The Exxon Climate Papers

Written by Andy May,

New York Attorney General Eric T. Schneiderman has accused ExxonMobil of lying to the public and investors about the risks of climate change according to the NY Times and has launched an investigation and issued a subpoena demanding extensive financial records, emails and other documents.

Massachusetts, the US Virgin Islands, and California are also investigating ExxonMobil. It is interesting that all but one of the attorneys general are Democrats. exxon The remaining attorney general is Claude Walker of the US Virgin Islands who is a Green leaning Independent. So, this is a very partisan investigation, carefully coordinated with anti-fossil fuel activists. How much is there to it?

I’ve reviewed the 22 internal documents from 1977 to 1989 made available by ExxonMobil here. I’ve also reviewed what I could find on 104 publications (most are peer-reviewed) with ExxonMobil personnel as authors or co-authors. For some of the peer-reviewed articles I only had an abstract and for some I could find the reference but no abstract or text without paying a fee. Below this short essay is an annotated bibliography of all 22 internal documents and 89 of the published papers. The documents are interesting reading, they fill in the history of modern climate science very well. Much of the current debate on climate change was being debated in the same way, and often with the same uncertainties, in 1977.

Between 1977 and the fifth IPCC report in 2013 ExxonMobil Corporate Research in New Jersey investigated the effect of increasing CO2 on climate. If they withheld or suppressed climate research from the public or shareholders, it is not apparent in these documents. Further, if they found any definitive evidence of an impending man-made climate catastrophe, I didn’t see it. The climate researchers at ExxonMobil participated in the second, third, fourth and fifth IPCC assessment reports making major contributions in mapping the carbon cycle and in climate modeling. They calculated the potential impact of man-made CO2 in several publications. They investigated methods of sequestering CO2 and adapting to climate change. They also investigated several potential biofuels.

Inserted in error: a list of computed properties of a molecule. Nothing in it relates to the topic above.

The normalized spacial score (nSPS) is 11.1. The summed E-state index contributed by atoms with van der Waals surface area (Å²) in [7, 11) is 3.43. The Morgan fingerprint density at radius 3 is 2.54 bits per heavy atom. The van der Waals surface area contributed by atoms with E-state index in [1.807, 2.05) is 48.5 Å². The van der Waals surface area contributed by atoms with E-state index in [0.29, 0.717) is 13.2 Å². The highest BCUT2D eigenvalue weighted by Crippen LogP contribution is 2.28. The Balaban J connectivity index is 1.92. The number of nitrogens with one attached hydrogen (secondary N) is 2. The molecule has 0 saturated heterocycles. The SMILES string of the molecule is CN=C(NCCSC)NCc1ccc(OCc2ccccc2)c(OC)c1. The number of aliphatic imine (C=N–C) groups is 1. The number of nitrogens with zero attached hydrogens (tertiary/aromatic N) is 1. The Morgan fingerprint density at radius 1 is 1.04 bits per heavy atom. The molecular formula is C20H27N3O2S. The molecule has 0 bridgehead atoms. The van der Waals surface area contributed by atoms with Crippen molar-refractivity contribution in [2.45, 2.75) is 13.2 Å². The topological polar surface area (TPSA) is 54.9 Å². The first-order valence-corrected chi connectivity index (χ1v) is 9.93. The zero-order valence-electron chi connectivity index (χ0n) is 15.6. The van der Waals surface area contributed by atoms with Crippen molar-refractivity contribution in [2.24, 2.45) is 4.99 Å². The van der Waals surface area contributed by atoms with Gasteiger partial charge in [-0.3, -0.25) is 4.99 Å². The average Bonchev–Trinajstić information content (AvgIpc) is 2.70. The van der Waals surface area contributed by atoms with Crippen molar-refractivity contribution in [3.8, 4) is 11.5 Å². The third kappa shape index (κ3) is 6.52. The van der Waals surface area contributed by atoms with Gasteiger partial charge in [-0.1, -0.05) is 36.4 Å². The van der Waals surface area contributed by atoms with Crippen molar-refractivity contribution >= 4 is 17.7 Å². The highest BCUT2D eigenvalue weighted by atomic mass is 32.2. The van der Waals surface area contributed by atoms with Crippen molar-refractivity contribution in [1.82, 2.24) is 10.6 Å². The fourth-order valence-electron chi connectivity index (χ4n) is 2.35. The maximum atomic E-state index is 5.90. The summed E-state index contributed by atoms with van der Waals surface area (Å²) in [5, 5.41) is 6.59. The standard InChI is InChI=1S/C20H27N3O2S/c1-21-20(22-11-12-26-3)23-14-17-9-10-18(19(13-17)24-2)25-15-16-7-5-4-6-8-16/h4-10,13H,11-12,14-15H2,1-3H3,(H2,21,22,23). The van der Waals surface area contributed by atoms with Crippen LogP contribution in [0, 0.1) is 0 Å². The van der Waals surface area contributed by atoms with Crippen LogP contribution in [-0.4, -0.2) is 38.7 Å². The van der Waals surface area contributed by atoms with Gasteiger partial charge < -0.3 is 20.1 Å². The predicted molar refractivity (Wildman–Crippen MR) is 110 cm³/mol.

The internal documents are generally summaries of published work by outside researchers. Some of the documents are notes from climate conferences or meetings with the DOE (Department of Energy). For many of the internal documents one has to read carefully to separate what is being said by the writer and what he is reporting from outside research. Exxon (and later ExxonMobil) did some original research, particularly making ocean and atmospheric measurements of CO2 from their tankers. But, most of what they produced was by funding research at Columbia University or the Lamont-Doherty Earth Observatory. All of their internal research and the work at Columbia was published as far as I can tell, so it is difficult to accuse them of hiding anything from the public or shareholders.

At the heart of Schneiderman’s accusation, according to the NY Times, is a list of statements made by ExxonMobil executives that he believes contradict the internal memos summarized below. The statements are reported here. In fact, the internal memos and documents listed below, do not contradict the ExxonMobil executives in any way. The internal documents and publications all clearly describe the considerable uncertainties in climate science and align with the executives’ statements. Go to the link to see all of them, two of the most notable are quoted below:

Mr. Ken Cohen, ExxonMobil Vice President for Public and Government Affairs, 2015 (Blog Post):

“What we have understood from the outset – and something which over-the-top activists fail to acknowledge — is that climate change is an enormously complicated subject.

“The climate and mankind’s connection to it are among the most complex topics scientists have ever studied, with a seemingly endless number of variables to consider over an incredibly long timespan.”

Duane Levine, Exxon’s manager of Science and Strategy Development, 1989 (Internal Document #21 below)

“In spite of the rush by some participants in the greenhouse debate to declare that the science has demonstrated the existence of [man-made global warming] today, I do not believe such is the case. Enhanced greenhouse is still deeply imbedded in scientific uncertainty, and we will require substantial additional investigation to determine the degree to which its effects might be experienced in the future.”

Even if there were a contradiction between the executives and the ExxonMobil climate researchers, who is to say which of them is wrong? Free speech is a fundamental individual right in the USA and executives are allowed to disagree with their employees. As University of Tennessee Law Professor Glenn Harlan Reynolds has said in USA Today: